Here a receptacle outlet is controlled with a single-pole switch. This is commonly used to turn a table lamp on and off when entering a room. In this diagram, 2-conductor cable runs between SW1 and the outlet. The source is at SW1 and the hot wire is connected to the bottom terminal there. The top terminal is connected to the black cable wire running to the hot terminal on the receptacle and the source neutral is spliced with the white cable wire which runs on to the neutral on the receptacle.
If your switches stop working they may be worn out or the screws may have come loose. If you’ve wired a new switch correctly and the circuit still doesn’t work, the switch may be defective. Check that all connections are tight. Check the switch, remove it from the circuit and test for failure with a continuity tester or multimeter set on the Ohms setting.
In a kitchen where only one outlet box is available and both a switch for a garbage disposal and a gfci receptacle are needed, a a switch/gfci combo can be used as in the diagram at this link.
The traveler terminals will always be connected from switch to switch. Travelers never connect to a device load or to a source wire. It doesn’t matter which traveler terminal is used for which traveler wire, reversing them should make no difference.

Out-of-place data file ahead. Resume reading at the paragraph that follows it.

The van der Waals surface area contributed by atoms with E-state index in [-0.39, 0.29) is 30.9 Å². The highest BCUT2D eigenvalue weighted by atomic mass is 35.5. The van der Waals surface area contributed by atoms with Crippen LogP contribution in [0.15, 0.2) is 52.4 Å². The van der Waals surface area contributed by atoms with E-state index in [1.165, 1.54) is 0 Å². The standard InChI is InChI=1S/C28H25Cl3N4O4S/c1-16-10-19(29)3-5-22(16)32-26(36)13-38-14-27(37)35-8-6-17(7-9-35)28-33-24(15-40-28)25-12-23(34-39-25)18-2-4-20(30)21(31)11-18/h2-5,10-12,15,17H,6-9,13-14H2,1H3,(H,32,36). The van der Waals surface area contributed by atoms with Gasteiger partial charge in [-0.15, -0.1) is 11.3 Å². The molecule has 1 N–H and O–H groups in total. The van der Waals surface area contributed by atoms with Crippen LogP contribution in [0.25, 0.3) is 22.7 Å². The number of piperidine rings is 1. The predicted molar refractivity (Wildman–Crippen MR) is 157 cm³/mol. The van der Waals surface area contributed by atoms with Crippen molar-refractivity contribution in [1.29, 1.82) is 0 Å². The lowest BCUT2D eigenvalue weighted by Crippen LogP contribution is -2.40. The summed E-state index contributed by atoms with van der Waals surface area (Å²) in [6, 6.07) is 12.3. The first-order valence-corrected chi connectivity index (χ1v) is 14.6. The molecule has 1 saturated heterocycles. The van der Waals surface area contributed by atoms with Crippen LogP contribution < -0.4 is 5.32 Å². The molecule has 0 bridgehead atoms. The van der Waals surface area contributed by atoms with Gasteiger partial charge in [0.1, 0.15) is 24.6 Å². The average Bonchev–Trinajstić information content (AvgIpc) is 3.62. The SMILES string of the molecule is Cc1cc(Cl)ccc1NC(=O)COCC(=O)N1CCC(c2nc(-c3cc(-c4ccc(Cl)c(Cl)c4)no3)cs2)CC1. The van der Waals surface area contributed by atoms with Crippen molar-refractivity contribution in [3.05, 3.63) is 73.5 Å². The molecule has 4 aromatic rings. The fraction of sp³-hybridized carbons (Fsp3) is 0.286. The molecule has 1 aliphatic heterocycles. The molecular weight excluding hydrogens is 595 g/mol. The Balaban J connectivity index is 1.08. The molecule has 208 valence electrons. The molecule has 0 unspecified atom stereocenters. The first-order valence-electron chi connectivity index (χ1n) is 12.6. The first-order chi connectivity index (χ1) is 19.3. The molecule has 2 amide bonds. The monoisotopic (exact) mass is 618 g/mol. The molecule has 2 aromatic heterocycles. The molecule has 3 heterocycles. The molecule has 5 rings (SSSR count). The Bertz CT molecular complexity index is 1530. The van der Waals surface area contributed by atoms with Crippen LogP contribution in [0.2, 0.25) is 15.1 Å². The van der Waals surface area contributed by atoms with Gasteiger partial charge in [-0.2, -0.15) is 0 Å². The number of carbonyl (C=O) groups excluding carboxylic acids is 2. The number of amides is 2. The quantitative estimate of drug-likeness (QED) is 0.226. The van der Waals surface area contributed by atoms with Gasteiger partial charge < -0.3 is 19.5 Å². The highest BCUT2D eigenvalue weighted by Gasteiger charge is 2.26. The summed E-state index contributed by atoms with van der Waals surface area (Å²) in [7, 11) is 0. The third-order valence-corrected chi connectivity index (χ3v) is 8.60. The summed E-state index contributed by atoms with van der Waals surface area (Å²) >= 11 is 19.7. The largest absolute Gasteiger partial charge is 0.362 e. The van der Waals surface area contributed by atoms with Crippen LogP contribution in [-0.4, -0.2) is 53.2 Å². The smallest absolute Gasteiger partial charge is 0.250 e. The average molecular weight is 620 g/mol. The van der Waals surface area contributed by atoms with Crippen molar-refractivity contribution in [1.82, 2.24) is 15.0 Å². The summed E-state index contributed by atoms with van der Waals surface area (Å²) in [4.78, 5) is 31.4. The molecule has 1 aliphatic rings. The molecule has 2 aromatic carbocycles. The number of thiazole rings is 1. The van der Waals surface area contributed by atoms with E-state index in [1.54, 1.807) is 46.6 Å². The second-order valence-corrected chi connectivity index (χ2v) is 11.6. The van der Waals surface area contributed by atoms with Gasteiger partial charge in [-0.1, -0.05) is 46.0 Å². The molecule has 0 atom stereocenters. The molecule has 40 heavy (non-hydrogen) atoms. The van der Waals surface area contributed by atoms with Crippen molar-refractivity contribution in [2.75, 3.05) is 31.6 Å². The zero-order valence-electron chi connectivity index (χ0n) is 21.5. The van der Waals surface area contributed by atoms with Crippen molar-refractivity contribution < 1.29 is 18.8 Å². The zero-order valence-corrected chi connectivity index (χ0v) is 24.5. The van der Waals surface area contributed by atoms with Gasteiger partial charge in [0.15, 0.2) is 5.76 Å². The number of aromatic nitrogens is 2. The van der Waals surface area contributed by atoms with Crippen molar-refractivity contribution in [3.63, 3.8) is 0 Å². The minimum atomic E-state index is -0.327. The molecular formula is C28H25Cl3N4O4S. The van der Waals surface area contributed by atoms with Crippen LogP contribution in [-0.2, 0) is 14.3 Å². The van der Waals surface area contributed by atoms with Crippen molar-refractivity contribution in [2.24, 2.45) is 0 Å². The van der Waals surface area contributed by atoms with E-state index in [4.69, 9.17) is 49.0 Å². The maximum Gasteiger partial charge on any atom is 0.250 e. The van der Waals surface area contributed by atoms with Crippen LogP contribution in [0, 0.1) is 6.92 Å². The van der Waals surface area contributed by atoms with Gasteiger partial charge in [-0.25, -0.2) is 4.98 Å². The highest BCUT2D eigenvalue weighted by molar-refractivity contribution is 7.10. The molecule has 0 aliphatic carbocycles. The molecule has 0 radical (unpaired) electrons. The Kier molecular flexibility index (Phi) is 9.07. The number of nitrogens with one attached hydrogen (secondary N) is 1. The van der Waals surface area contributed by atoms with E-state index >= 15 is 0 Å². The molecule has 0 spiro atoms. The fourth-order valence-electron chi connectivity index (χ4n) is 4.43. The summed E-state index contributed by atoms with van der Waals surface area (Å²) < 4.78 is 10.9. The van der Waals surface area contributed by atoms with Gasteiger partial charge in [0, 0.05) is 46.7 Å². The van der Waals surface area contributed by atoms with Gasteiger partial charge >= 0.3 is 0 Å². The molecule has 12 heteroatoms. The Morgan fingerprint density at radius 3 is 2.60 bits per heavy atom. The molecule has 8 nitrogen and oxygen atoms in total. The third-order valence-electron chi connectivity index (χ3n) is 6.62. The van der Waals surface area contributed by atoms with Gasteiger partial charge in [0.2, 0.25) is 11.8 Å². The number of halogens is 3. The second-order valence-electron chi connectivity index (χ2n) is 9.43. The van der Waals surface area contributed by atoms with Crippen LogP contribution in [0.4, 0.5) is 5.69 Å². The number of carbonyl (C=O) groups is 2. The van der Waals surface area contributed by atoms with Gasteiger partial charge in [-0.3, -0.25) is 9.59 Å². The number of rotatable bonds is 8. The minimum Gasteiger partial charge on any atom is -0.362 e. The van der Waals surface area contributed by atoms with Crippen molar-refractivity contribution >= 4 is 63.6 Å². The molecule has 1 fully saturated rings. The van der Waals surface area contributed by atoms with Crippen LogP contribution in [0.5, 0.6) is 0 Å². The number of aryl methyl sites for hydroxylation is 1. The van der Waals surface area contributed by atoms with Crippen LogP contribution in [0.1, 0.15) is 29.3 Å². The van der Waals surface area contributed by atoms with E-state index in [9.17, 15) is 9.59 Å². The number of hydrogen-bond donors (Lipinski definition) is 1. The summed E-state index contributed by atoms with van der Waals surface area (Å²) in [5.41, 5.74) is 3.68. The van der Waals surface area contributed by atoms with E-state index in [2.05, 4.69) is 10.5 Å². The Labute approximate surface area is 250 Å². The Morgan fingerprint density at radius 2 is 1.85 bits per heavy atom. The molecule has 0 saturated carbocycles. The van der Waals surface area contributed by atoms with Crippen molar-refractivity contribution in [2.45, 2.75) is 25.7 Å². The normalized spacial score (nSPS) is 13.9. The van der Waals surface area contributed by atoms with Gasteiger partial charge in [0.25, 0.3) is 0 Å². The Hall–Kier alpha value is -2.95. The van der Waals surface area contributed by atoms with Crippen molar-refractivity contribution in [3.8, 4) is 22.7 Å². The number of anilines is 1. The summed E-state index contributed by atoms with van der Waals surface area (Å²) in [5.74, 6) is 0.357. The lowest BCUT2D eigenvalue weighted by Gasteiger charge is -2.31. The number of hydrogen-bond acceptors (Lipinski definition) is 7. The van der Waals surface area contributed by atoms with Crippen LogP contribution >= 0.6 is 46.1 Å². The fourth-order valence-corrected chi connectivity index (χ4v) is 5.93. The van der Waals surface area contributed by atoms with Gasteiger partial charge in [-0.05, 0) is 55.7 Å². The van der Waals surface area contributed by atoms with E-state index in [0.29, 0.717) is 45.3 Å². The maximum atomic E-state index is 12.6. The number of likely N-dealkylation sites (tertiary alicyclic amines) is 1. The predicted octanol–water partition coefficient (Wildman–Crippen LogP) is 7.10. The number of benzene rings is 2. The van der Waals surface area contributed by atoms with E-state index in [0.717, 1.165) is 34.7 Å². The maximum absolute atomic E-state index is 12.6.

The common terminals will always be connected to a hot wire, either from the source or on the light fixture. These connections can be reversed if it’s more convenient, as long as one of the 3 way common terminals connects to the hot source and the other one connects to the hot on the load, these circuits will work properly.
A combo switch/receptacle is handy when you need both, but you only have one outlet box available. Like the split receptacles above these devices makes use of a removable connector between the two, hot terminals to divide the device when needed. When intact and wired to one hot source wire, the combo device can be used to turn a light off and on, while the receptacle will be constantly hot.
When the electrical source originates at a light fixture and it’s controlled from a remote location, a switch loop is used. The circuit pictured here is wired with 2-conductor cable running from the light to the switch location. The white cable wire in this switch loop is wrapped with black tape and connected to the bottom terminal on SW1 and the hot source at the light. The black wire is connected to the top terminal on SW1 and the hot terminal on the light fixture. The neutral from the source is connected directly to the neutral terminal on the light.
In this circuit a split receptacle is controlled by two separate switches. With this arrangement two lamps can be plugged into the same receptacle and each can be controlled separately from two different locations.
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